or…

Error response from daemon: error while creating mount source path '/host_mnt/c/Users/yourname/vsdbg/vs2017u5': mkdir /host_mnt/c: file exists.

…then there’s a problem with drive mounting. Make sure your drive sharing settings in Docker allow the drive with your source and the drive with the remote debugger to both be mounted. Further, if you’re on a VPN like Cisco Anyconnect, chances are the SMB sharing port 445 is blocked. Try getting off the VPN. You’ll need to close VS and restart the Docker daemon once you’ve resolved that.

No, I haven’t found a fix for the VPN thing. I wish I had.

If the container fails to start for whatever reason, you may be left with zombie containers or images.

  • Use docker ps -a to see the containers that are created but will never be used again. When VS is closed these will remain in Created state. Use docker rm image_name_here to clean them up.
  • Use docker images to see the images on your machine. If you see one that’s named like your project with the tag dev, that’s the dev container. Clean that up with docker rmi project:dev (using the appropriate project name in there).

The Actual Documentation

UPDATE August 16, 2019: I opened an issue to request some on June 18, 2019 to get some documentation. There is now some official doc on how Container Tools builds the container as well as the MSBuild properties available to control that process. They are working on additional docs.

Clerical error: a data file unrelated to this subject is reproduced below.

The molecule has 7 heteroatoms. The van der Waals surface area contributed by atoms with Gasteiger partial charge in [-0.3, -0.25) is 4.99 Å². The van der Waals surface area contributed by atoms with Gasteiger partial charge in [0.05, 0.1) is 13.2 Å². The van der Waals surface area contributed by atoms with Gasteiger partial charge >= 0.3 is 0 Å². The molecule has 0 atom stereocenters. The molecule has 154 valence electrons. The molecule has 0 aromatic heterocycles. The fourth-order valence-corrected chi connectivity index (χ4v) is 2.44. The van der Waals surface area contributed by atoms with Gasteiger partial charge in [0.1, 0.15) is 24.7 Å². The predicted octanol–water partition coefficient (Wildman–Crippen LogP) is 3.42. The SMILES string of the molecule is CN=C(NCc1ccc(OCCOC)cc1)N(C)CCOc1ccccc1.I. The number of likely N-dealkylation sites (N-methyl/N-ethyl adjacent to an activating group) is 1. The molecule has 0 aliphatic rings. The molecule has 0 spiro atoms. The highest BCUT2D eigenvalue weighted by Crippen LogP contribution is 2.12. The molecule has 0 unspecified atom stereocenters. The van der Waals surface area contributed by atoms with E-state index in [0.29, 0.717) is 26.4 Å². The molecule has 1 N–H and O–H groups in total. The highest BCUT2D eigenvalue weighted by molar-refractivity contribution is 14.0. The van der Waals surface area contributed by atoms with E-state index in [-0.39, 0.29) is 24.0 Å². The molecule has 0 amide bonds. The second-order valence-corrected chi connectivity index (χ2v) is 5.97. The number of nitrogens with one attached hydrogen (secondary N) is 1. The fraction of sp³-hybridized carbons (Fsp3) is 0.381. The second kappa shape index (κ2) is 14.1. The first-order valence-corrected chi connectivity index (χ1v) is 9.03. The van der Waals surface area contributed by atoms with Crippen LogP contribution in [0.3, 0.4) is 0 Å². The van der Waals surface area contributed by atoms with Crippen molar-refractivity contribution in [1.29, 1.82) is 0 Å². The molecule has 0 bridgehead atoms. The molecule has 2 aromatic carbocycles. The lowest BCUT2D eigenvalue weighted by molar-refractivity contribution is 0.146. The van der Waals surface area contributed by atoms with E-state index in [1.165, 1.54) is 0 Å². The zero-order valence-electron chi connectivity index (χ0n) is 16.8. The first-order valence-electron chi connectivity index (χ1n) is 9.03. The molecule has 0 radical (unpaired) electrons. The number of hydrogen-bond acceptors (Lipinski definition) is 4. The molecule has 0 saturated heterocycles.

docker, linux, windows comments edit

Working in an environment of mixed containers - both Windows and Linux - I wanted to run them all on my dev machine at the same time if possible. I found some instructions from a while ago about this but following them didn’t work.

Turns out some things have changed in the Docker world so here are some updated instructions.

As of this writing, I’m on Docker Desktop for Windows 2.0.0.3 (31259) Community Edition. The instructions here work for that; I can’t guarantee more won’t change between now and whenever you read this.

  1. Clean up existing containers before switching to Windows containers. Look to see if you’re using Windows containers. Right-click on the Docker icon in the system tray. If you see “Switch to Windows containers…” then you are not currently using Windows containers. Stop any running containers you have and remove all images. You’ll need to switch to Windows containers and the image storage mechanism will change. You won’t be able to manage the images once you switch.

  2. Switch to Windows Containers. Right-click on the Docker icon in the system tray and select “Switch to Windows containers…” If you’re already using Windows containers, great!

  3. Enable experimental features. Right-click on the Docker icon in the system tray and select “Settings.” Go to the “Daemon” tab and check the box marked “Experimental features.”

Enable experimental features.

That’s it! You’re ready to run side-by-side containers.

The big key is to specify --platform as linux or windows when you run a container.

Open up a couple of PowerShell prompts.

In one of them, run docker images just to make sure things are working. The list of images will probably be empty if you had to switch to Windows containers. If you were already on Windows containers, you might see some.